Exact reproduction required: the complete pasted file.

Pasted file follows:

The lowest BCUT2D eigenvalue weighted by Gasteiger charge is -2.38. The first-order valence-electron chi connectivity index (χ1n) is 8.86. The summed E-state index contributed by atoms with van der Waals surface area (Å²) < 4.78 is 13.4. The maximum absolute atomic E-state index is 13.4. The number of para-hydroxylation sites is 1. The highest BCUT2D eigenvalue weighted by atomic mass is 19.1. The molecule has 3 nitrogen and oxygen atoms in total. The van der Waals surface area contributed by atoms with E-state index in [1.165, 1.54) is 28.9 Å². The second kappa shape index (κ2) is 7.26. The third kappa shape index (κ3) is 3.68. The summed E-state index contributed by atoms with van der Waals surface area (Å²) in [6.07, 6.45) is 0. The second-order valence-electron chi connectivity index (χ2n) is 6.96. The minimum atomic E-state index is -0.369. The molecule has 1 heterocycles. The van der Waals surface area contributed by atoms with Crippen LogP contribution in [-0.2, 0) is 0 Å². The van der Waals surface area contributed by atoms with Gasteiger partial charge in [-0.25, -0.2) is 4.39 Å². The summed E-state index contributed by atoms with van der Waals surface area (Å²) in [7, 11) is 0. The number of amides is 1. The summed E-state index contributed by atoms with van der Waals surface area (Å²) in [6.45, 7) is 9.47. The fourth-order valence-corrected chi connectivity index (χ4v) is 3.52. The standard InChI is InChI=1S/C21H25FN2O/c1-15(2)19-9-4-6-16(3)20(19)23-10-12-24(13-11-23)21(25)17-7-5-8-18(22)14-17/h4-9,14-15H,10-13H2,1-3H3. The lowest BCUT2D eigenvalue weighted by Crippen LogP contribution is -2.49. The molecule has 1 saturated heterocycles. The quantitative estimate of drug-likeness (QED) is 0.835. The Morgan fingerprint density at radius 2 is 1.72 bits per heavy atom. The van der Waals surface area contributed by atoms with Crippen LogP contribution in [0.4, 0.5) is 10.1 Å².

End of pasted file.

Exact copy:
The lowest BCUT2D eigenvalue weighted by Gasteiger charge is -2.38. The first-order valence-electron chi connectivity index (χ1n) is 8.86. The summed E-state index contributed by atoms with van der Waals surface area (Å²) < 4.78 is 13.4. The maximum absolute atomic E-state index is 13.4. The number of para-hydroxylation sites is 1. The highest BCUT2D eigenvalue weighted by atomic mass is 19.1. The molecule has 3 nitrogen and oxygen atoms in total. The van der Waals surface area contributed by atoms with E-state index in [1.165, 1.54) is 28.9 Å². The second kappa shape index (κ2) is 7.26. The third kappa shape index (κ3) is 3.68. The summed E-state index contributed by atoms with van der Waals surface area (Å²) in [6.07, 6.45) is 0. The second-order valence-electron chi connectivity index (χ2n) is 6.96. The minimum atomic E-state index is -0.369. The molecule has 1 heterocycles. The van der Waals surface area contributed by atoms with Crippen LogP contribution in [-0.2, 0) is 0 Å². The van der Waals surface area contributed by atoms with Gasteiger partial charge in [-0.25, -0.2) is 4.39 Å². The summed E-state index contributed by atoms with van der Waals surface area (Å²) in [7, 11) is 0. The number of amides is 1. The summed E-state index contributed by atoms with van der Waals surface area (Å²) in [6.45, 7) is 9.47. The fourth-order valence-corrected chi connectivity index (χ4v) is 3.52. The standard InChI is InChI=1S/C21H25FN2O/c1-15(2)19-9-4-6-16(3)20(19)23-10-12-24(13-11-23)21(25)17-7-5-8-18(22)14-17/h4-9,14-15H,10-13H2,1-3H3. The lowest BCUT2D eigenvalue weighted by Crippen LogP contribution is -2.49. The molecule has 1 saturated heterocycles. The quantitative estimate of drug-likeness (QED) is 0.835. The Morgan fingerprint density at radius 2 is 1.72 bits per heavy atom. The van der Waals surface area contributed by atoms with Crippen LogP contribution in [0.4, 0.5) is 10.1 Å².